Gareth Bale not Ronaldo is the key to Real Madrid 'Decima'

May 23, 2014
Jonathan Harwood

Bale is within touching distance of glory, but failure is not an option for Los Blancos

David Ramos/Getty Images

Gareth Bale will become only the eighth Briton to play for a foreign club in the European Cup final when he takes to the field for Real Madrid against their city rivals Atletico on Saturday night in Lisbon.

If he helps his new side achive La Decima – a tenth European Cup success – he would become only the fourth overseas British player to get his hands on the cup, following in the footsteps of Owen Hargreaves, Steve McManaman and Paul Lambert.

A goal would put him in an even more elite band of two, along with McManaman who scored, also for Real Madrid, against Valcencia in 2000.

But just his presence in European football's showpiece event is seen as proof that his decision to quit Spurs last summer and move to Spain in a world record transfer has paid off... for him at least.

Bale has flickered rather than shone this season, but after a spectacular solo goal to win the Copa del Rey for Real and another 20 goals and 16 assists for his new club he has been a qualified success, winning over the bulk of the fans, although inevitably his achievement are overshadowed by those of team-mate Cristiano Ronaldo.

Yet Bale's reputation and even his future with Real could rest on the outcome of final. "Real are precariously teetering with one foot on the edge of glory and the other on the verge of immense disappointment," says the BBC. "Win, and the current Los Blancos crop will be hailed as milestone-marking legends; lose, and they will be castigated as inexcusable failures."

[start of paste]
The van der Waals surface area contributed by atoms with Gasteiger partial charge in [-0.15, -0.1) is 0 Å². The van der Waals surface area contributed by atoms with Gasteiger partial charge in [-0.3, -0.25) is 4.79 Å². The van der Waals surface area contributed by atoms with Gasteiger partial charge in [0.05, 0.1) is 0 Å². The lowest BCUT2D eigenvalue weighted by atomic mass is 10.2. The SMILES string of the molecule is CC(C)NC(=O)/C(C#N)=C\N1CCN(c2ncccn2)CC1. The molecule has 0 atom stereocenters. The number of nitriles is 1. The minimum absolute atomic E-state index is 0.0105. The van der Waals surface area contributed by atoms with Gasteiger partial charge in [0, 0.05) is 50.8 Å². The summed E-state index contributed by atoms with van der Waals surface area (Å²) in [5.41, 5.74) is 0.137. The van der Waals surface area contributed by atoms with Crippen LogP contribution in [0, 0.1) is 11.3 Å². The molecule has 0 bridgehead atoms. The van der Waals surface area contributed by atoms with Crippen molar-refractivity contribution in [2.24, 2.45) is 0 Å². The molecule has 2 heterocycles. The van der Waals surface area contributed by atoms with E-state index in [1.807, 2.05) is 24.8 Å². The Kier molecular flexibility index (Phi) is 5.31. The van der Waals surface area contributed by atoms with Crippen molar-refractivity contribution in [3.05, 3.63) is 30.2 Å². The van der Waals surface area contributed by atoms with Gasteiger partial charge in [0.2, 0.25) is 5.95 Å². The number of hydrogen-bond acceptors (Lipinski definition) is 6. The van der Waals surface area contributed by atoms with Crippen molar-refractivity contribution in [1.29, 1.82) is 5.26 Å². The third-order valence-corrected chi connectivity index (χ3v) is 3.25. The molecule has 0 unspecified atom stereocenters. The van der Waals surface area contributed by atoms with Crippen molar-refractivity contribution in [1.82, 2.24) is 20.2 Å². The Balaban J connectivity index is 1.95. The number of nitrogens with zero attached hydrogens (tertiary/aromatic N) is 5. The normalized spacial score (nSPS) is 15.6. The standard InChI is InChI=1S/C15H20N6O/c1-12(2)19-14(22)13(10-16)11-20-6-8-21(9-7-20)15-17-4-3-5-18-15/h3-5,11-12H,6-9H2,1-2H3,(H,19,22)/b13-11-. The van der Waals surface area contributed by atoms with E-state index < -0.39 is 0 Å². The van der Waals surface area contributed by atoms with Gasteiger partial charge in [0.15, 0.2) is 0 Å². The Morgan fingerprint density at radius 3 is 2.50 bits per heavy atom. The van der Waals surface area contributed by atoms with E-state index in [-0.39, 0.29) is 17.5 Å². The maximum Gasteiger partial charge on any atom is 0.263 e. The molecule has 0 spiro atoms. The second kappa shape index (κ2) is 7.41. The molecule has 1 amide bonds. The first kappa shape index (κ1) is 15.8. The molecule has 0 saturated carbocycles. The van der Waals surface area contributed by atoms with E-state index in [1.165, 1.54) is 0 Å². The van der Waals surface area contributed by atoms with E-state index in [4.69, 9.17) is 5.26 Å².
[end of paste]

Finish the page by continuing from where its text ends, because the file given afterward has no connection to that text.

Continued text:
Madrid's wait for La Decima has been a long one, by their standards at least. It is 12 years since Zinedine Zidane's sublime volley won the title at Hampden Park against Bayer Leverkusen.

Among the players to have come and gone from the Bernabeu since then are Ronaldo, David Beckham, Michael Owen, Ruud van Nistelrooy, Fabio Cannavaro, Arjen Robben and Kaka, while the club have spent £1bn in transfer fees since their last success notes the Daily Mail.

But Bale's statistics this season prove he has been the equal of most of the illustrious names that came before him. He has scored more goals than Michael Owen managed in his season at the Bernabeu and has contributed as many assists as David Beckham managed in two seasons.

Ronaldo will be the focus of the Atletico defence, but as Bale showed in the Spanish cup final he is a force to be reckoned with on the big stage, and if Ronaldo is taken out of the equation then Bale's statistics are the best on display.

"It now seems rather laughable that, after an unconvincing start, Bale was labelled as a flop in some quarters following his £86m summer transfer," says Eurosport. And, it adds, "he stands just as much chance of being the hero of the final as... Cristiano Ronaldo".


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